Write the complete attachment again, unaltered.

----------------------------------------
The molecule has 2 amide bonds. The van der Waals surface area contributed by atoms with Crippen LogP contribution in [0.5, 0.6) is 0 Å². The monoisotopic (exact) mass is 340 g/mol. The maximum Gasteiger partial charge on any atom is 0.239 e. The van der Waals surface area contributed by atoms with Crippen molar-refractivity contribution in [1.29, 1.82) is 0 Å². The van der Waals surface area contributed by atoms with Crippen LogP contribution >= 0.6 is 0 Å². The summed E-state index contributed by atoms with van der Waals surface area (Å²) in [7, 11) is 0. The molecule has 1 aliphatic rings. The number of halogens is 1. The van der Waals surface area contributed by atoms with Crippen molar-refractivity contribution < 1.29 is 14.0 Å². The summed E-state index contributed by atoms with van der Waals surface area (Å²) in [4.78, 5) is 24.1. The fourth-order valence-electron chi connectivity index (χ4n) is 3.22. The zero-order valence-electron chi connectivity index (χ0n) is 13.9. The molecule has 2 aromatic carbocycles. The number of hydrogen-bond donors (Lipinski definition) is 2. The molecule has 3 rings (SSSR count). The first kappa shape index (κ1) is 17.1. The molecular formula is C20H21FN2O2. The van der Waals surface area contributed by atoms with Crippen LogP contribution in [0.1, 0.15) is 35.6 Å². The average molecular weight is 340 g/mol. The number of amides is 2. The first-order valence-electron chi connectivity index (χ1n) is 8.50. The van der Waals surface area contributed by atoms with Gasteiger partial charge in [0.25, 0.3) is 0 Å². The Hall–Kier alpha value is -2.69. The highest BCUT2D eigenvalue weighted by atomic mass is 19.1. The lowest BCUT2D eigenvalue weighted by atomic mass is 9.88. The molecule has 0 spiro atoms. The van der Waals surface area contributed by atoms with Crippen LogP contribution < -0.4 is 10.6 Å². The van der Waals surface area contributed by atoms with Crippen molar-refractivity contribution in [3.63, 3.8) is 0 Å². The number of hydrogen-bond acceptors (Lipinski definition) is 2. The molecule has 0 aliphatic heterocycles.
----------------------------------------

The molecule has 2 amide bonds. The van der Waals surface area contributed by atoms with Crippen LogP contribution in [0.5, 0.6) is 0 Å². The monoisotopic (exact) mass is 340 g/mol. The maximum Gasteiger partial charge on any atom is 0.239 e. The van der Waals surface area contributed by atoms with Crippen molar-refractivity contribution in [1.29, 1.82) is 0 Å². The van der Waals surface area contributed by atoms with Crippen LogP contribution >= 0.6 is 0 Å². The summed E-state index contributed by atoms with van der Waals surface area (Å²) in [7, 11) is 0. The molecule has 1 aliphatic rings. The number of halogens is 1. The van der Waals surface area contributed by atoms with Crippen molar-refractivity contribution < 1.29 is 14.0 Å². The summed E-state index contributed by atoms with van der Waals surface area (Å²) in [4.78, 5) is 24.1. The fourth-order valence-electron chi connectivity index (χ4n) is 3.22. The zero-order valence-electron chi connectivity index (χ0n) is 13.9. The molecule has 2 aromatic carbocycles. The number of hydrogen-bond donors (Lipinski definition) is 2. The molecule has 3 rings (SSSR count). The first kappa shape index (κ1) is 17.1. The molecular formula is C20H21FN2O2. The van der Waals surface area contributed by atoms with Crippen LogP contribution in [0.1, 0.15) is 35.6 Å². The average molecular weight is 340 g/mol. The number of amides is 2. The first-order valence-electron chi connectivity index (χ1n) is 8.50. The van der Waals surface area contributed by atoms with Gasteiger partial charge in [0.25, 0.3) is 0 Å². The Hall–Kier alpha value is -2.69. The highest BCUT2D eigenvalue weighted by atomic mass is 19.1. The lowest BCUT2D eigenvalue weighted by atomic mass is 9.88. The molecule has 0 spiro atoms. The van der Waals surface area contributed by atoms with Crippen LogP contribution < -0.4 is 10.6 Å². The van der Waals surface area contributed by atoms with Crippen molar-refractivity contribution in [3.63, 3.8) is 0 Å². The number of hydrogen-bond acceptors (Lipinski definition) is 2. The molecule has 0 aliphatic heterocycles.